Thursday, August 13, 2009

The Times in Music

There’s something about waking up to Quarterflash’s “Harden My Heart” and then moving on to The Fray’s “You Found Me” that makes you stop and think.

Harden My Heart:

"All of my life I’ve been waitin’ in the rain. I’ve been waitin’ for a feeling that never, ever came. It came so close but always disappeared. Darlin’ in my wildest dreams I never thought I’d go, but it’s time to let you know … I’m gonna harden my heart. I’m gonna swallow my tears. I’m gonna turn and leave you here.”

You Found Me:

"And I’ve been calling for years and years and years and years, And you never left me no messages, You never sent me no letters, You got some kind of nerve taking all I want! .. Lost and insecure, you found me, you found me, Lying on the floor, where were you? Where were you? Just a little late, you found me, you found me!

Think about this a minute…

For those who aren’t pop music buffs, Harden My Heart came out in the Eighties. It’s fairly typical of Eighties pop. The music is “simpler” in that you hear the different parts of the music clearly and it all blends together. There’s a sharpness about it and the lead singer stands out from the music while still working with it.

You Found Me came out in 2007 and was recorded in 2008. It’s also fairly typical of today’s music. There’s a “mush” feel where all the sounds seem to run together and it’s hard to differentiate one from the other, including the lead’s voice. We hear the words because they’re louder but it’s still part of the mush. The instruments are less sharp. There’s more “extra” stuff that jumbles it all together. Okay, I’m not a music critic and am not qualified to be, but Youtube these two songs and you’ll get what I mean.

The lyrics are my focus for this entry. I am a word critic. That’s part of my job. So yes, I analyze songs for their lyrics. The differences here are amazing. Harden My Heart: things are tough for her, she’s been hurt and betrayed and feels lost. So what will she do about it? Get together. Deal with it. Move on. It’s part of life and it’s her job to handle it as she needs. You Found Me: things are tough, he’s feeling lost and betrayed. So what will he do about it? Find God (smoking on a street corner, btw) and rant to him about why He’s letting bad things happen to him and those he cares about.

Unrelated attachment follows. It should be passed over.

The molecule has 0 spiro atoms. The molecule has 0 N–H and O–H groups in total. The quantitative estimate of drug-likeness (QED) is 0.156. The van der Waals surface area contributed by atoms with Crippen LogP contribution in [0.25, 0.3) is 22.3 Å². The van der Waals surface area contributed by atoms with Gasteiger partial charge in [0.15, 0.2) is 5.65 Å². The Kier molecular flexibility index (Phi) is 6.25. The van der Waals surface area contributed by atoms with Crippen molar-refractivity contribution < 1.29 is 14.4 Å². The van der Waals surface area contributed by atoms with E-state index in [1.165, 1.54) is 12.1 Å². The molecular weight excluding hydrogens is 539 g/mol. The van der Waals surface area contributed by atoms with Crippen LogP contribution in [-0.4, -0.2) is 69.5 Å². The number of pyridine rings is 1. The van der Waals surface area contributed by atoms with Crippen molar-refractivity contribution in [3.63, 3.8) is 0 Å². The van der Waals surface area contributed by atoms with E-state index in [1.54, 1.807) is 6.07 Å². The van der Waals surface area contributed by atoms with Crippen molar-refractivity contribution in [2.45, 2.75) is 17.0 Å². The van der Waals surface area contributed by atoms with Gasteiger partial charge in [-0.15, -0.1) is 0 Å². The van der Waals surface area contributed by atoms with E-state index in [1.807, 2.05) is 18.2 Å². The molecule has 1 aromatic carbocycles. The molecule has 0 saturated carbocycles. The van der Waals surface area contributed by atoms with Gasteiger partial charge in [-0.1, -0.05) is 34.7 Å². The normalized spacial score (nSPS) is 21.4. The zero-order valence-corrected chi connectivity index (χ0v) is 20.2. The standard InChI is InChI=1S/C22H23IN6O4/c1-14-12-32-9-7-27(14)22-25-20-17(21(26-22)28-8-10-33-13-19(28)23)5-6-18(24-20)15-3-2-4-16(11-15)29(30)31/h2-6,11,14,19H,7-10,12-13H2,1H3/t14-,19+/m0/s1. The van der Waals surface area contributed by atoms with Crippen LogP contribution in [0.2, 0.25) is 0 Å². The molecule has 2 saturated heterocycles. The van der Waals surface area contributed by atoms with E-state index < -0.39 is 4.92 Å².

Yes, huge difference here in lyrics, and in attitude. But then, they reflect the times from when they were written. Song lyrics from the late Sixties to early Seventies tend to be pretty similar in attitude as You Found Me. In truth, there was a lot of whining about the lack of fairness of things. It’s all over the music, set in its history. The late Seventies and early Eighties pushed that aside and took command. Whining was suddenly for wimps, and the Eighties weren’t going to be wimps. They’d stand up and take care of things that went wrong and move on.

I’m also not a political science expert, but I can tell you I sure appreciate the Eighties attitude of “can do” that we had naturally. We didn’t have to be told we could, or persuaded to maybe think we could. We could. And we did. Sure, times change. Things are hard. But then, things are always hard. That will never change. It’s our attitude about it that makes the difference.

Me, I’m a harden my heart and move along kind of gal. That’s the kind of music I listen to by choice, also. Yes, I’m an Eighties girl. I graduated high school in 1984 listening to Quarterflash and Huey Lewis and the News (It’s Alright) and Sawyer Brown (Shakin’) and Joan Jett (I Love Rock and Roll) and Michael Jackson. 

1562 I keep wanting to ask the guy asking where God was when things were tough, “What were you doing about it?” 
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12 comments:

Cheryl said...

OH, Loraine!
I love this kind of post! I'm a music freak myself. Harden My Heart is one of my faves. Actually, I just love about every kind of music there is out there, except rap and the "new stuff" that's come out in the last 4-5 years. (Yes, I've completely gone country now...)LOL You know, one thing about music that I noticed, was that the music of the 60's and early 70's was more about love, peace, and what we could all do together ('come on people, now, smile on your brother, everybody get together, try to love one another right now...'etc.)But you're right, it gravitated toward the end of the 70's to being concerned about the fairness of things and whining a bit, and then into the 80's with DO SOMETHING ABOUT IT. The 90's? Well...I had already started going country by then.LOL And by the 2000's we were given such gems as THE THONG SONG and WHO LET THE DOGS OUT?LOL
I love Huey Lewis and the News, and Rod Stewart, of course, Heart, Joan Jett, etc. Well, up to about 1990 I loved it all. Now, give me Trisha Yearwood, Alan Jackson, Vince Gill, etc.
Cheryl

LK Hunsaker said...

Hey Cheryl, yes the 60/70s were the peace and love era but there also so many protest songs, war protests, 'the man' protests... of course I understand the need for artists to express themselves about their social ideals, but I think too much protest attitude set too much of a negative tone. And that's what we're doing now, also.

The 90s ... yep, I went mainly to country in the 90s, also. The decade of the hippies' children making music was kind of a musical waste to much extent. Well, there was Madonna. She has talent of course, but I don't see that her effect on young girls was a good one. Cyndi Lauper I like okay, some songs. I was also a mom of young kids in the 90s so I was listening to Disney songs. ;-)